Re Cd, no sane person would drive a microcar at high speed. But 40mph max is more than enough to go round towns & cities.
NT
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snipped-for-privacy@care2.com gurgled happily, sounding much like they were saying:

Not at all. You seem to be completely forgetting about things like the Smart and various superminis.
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Bu**ered if I'd have one nothing quite like a good Six feet of metal in front of U;)
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Tony Sayer

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The microcar concept is a million miles from what I'm contemplating here. Making cars very small and very short is counterproductive in most respects. Safety, luggage capacity and very importantly it makes it impossible to generate a low drag shape.
It's nice to have low weight but it's not the major issue, or at least not worth taking to extremes, especially if you have regenerative braking (RB). The main issues are frontal area and Cd. So what we need are low, long, narrow streamlined cars where's still plenty of metal between the passengers and whatever they might hit at each end.
The Prius actually has many things close to right. It has a very low Cd by virtue of length and careful streamlining. What it doesn't have right is frontal area and weight although the RB counteracts much of the downside of the latter. But, and it's a big but, if the car is heavy the performance is crap unless the engine is large and that kills low speed consumption because the engine isn't working efficiently and has high internal friction.
2000 lbs is not an extreme weight reduction measure. As I said it was a perfectly normal weight before cars got bloated with safety features. With modern materials that's plenty to build a decent sized car with but it must have a lower frontal area than normal to get best consumption.
My target as I said was 2000 lbs, 17 sq ft and Cd of 0.26. That frontal area only means the car being about 10% narrower and 10% lower than a Prius. Just a few inches in each dimension. 21 x 0.9 x 0.9 = 17
Now you leave it comparitively long, say normal saloon car length, to preserve luggage and passenger capacity and help with streamlining. It would look a little unusual in its proportions but not unduly so. I can easily conceive of a car weighing much less than 2000 lbs with modern materials but it's not necessary to go that far.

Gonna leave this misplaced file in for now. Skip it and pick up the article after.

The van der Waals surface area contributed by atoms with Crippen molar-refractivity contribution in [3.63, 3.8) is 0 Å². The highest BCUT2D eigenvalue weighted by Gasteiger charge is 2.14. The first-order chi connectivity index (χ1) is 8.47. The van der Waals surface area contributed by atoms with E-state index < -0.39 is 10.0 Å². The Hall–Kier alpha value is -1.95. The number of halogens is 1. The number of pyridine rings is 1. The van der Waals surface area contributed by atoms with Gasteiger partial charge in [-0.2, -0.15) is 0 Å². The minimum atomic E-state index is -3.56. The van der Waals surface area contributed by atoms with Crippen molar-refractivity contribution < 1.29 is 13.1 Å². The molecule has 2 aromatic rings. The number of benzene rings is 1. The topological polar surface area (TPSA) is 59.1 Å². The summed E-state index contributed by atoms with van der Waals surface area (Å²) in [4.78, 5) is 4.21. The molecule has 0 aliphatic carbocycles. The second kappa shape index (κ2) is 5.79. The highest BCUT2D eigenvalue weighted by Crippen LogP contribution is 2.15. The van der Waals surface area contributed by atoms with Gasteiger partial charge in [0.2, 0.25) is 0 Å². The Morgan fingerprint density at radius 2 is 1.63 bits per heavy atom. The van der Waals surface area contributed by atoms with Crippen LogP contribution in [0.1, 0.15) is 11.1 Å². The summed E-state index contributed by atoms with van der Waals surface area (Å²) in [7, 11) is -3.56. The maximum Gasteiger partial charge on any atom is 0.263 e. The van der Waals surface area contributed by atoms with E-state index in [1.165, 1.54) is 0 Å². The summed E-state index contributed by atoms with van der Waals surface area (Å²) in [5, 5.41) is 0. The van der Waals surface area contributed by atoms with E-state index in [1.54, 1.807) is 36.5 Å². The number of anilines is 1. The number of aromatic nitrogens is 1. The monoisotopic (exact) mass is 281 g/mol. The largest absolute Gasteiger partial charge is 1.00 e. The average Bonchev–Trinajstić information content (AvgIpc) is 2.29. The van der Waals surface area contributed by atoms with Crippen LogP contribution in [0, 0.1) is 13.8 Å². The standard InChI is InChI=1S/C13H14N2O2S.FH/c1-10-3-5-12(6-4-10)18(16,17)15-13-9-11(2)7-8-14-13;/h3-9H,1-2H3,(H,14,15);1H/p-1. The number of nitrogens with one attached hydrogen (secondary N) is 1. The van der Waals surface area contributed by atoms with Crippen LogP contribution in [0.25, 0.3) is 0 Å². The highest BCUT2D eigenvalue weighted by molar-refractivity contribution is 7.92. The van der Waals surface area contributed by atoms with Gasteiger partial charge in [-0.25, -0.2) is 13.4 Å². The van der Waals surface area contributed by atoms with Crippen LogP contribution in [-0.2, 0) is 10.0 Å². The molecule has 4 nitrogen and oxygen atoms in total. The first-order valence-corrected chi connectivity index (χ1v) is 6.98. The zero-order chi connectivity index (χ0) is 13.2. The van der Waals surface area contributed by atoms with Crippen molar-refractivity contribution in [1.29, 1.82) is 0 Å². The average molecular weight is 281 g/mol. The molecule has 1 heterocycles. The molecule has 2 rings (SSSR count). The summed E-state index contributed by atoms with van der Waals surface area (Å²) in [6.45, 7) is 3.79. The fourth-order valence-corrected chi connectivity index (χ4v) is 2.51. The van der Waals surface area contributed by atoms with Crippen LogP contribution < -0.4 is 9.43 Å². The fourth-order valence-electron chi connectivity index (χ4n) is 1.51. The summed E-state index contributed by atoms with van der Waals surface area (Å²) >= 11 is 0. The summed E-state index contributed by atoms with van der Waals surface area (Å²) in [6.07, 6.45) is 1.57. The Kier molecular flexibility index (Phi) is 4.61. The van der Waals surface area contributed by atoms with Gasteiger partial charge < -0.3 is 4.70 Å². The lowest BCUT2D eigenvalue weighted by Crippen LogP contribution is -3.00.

Packaging could perhaps be a driver in the front with luggage space to his left, two passengers behind him, maybe two child seats behind those as an option and the boot space behind that with the spare seats easily removeable to create a van/estate car. More innovative would be to have the drivetrain to the left of the driver and more luggage space in the long streamlined nose/crumple zone as well as in the rear.
Engine could be something like a 70 bhp diesel which would give adequate if not sparkling performance due to the low weight. 0-60 mph in 12 seconds. A 90 bhp engine would drop that to 9 seconds which is starting to get reasonably nippy.
This not a city car concept. It's an open road tourer capable of going long distances with very low fuel consumption. Travel in cities is best dealt with by other means - electric cars, small cars with RB and public transport. Top speed would be about 110 mph, a five gallon tank would take you from London to Aberdeen.
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Dave Baker

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Low drag is completely irrelevant when driving at town speeds.
No-one is suggesting that a microcar is suitable for anything other than low speed, short distance use.
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You have just designed a Vauxhall Astra. 8-)
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Oh my God!!!!!
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On Wed, 28 Jan 2009 07:28:10 -0800 (PST), snipped-for-privacy@care2.com wrote:

eh? They were around in the 50's and 60's, mainly abominations and they were hardly popular.

If the Smart 2 seater isn't a practical, safe, microcar then what is?
I know I'd sooner be in a crash in one of those than in a 1960's Mini or anything of the same era and size produced by Fiat or Renault or Citroen.